REGARDING INJECTORS

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312 E. Franklin St. Crawfordsville, Indiana 47933

In response to the questions of Mr. Floyd Cook and Mr. George
Pohl regarding injectors: I take pen in hand to pass information
from my long association (3 years) with steam engines.

According to International Correspondence Schools (ICS) textbook
of 1902 and Hawkins Maxims and Instructions for the Boiler Room of
1899, the following takes place…..

When steam is admitted into the injector, it passes the suction
jet and picks up water from the supply line. The water is entrained
(mixed) with the steam and a certain amount of condensation takes
place. (The steam has a velocity of approximately 2500 feet per
second as it enters the injector.) During the passage of the steam
and water mixture through the injector the steam is condensing and
until the water/steam proportion becomes correct the mixture passes
out the overflow. During the condensation process, the bulk or
volume of the steam may be reduced as much as 1000 times, however
its velocity remains practically undiminished. While combining with
the supply water, this velocity is imparted to the water. This
velocity and resulting energy obtained from the steam is sufficient
to cause the water to flow into the boiler.

As you can see the injector operates on a variety of laws of
physics. Steam pressure, condensation and jet propulsion.

While injectors are extremely simple and will work under adverse
conditions, there are certain times that they will not perform the
desired function and can prove most aggravating. The water
temperature cannot be too high or it will boil under the reduced
pressure during pickup and cause the injector to ‘slobber’.
Should the overflow check valve become stuck or the seat leak, air
will enter the injector and disrupt the operation. In case of too
high steam pressure, complete condensation cannot take place,
especially with warm water. In the case of injectors which operate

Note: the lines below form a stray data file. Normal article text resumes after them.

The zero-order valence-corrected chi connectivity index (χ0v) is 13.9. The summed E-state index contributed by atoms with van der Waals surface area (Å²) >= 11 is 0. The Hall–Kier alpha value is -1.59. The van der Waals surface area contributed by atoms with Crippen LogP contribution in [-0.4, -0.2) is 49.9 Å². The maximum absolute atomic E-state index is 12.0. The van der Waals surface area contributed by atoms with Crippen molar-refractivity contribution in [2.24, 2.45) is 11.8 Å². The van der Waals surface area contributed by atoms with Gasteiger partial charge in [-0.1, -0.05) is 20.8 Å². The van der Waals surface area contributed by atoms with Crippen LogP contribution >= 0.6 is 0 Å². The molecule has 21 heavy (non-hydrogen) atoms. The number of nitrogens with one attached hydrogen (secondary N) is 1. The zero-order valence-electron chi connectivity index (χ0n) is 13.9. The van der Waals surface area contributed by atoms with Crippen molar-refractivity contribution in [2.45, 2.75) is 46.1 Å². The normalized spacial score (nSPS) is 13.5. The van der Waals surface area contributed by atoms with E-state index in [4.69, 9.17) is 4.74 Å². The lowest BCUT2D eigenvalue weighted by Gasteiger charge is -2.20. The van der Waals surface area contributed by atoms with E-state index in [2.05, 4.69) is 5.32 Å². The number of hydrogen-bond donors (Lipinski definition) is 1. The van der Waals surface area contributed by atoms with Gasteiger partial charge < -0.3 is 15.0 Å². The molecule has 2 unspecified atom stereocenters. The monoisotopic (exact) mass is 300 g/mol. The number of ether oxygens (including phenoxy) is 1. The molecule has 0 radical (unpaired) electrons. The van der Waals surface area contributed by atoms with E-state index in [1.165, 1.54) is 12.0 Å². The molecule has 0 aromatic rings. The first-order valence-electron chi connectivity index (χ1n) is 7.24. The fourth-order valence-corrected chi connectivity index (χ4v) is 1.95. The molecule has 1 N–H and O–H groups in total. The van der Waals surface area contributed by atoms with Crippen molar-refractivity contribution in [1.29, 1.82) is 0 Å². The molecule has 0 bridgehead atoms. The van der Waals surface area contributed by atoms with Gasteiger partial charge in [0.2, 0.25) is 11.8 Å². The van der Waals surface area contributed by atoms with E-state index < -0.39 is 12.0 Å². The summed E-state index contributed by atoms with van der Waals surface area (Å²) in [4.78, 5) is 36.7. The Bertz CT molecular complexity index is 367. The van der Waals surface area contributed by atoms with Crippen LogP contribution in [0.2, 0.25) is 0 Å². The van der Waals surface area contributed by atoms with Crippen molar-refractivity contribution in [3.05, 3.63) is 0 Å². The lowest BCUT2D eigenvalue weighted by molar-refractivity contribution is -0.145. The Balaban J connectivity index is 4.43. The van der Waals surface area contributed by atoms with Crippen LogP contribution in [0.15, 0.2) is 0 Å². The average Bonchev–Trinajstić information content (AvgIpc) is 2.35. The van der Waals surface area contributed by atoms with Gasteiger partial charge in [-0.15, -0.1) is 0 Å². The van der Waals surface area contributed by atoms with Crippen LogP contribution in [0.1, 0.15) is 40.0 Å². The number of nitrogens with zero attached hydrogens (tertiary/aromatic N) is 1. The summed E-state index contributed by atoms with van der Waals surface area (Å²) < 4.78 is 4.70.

with exhaust steam (not commonly used due to the presence of
lubricating oil) sometimes the steam is too cold to cause the
proper amount of condensation and the injector fails to
function.

I have enclosed a sketch showing the basic parts of a common
injector (a Penberthy).

While on a western trip last summer, my wife and I visited the
Hall of Fame, which I wish every one could visit. I was so pleased
to see Mr. Cortelyou’s donation. At this museum there are a few
threshing machines and traction engines, a fine display of early
farm machinery and implements, plus a large collection of home and
farm antiques.

We stopped at Dorrance, Kansas to see Elmo Mahoney. Mr. and Mrs.
Mahoney were very gracious. He showed us his big Avery outfit which
had been owned and operated by his dad, Mr. Tom Mahoney, a well
known Kansas thresherman. The big 42′-70′ separator is now
retired, and resting comfortably in a machine shed. It was the last
one built and was made especially for Mr. Tom Mahoney according to
his plans and specifications. Pictures of this outfit can be seen
in the Jan.-Feb. 1966 Issue of the I .M .A. magazine.

Even though our big steam rig and locomotive days are history we
can enjoy being active and enthusiastic about our hobby.

Mr. R. C. Wilkerson’s letter in the recent Nov.-Dec. issue
of I .M .A. magazine told how his dad ran a sawmill with two
engines on a line shaft. I can recall a sawmill operator in 1908
who did exactly the same thing–a Mr. Stevens set his two traction
engines side by side. One was a 15 Horse Case, bit. 1904. The other
was a 13H, Geiser, built in the 90’s. This gave his 28 H .P. on
a double saw Geiser mill ‘and worked fine.’ This was here
in Mercer County, and the outfit was on our farm. Yes, Mr.
Wilkerson, like many others, ‘I still love steam
engines.’

Thanks to those who identified the Robert Bell engine.

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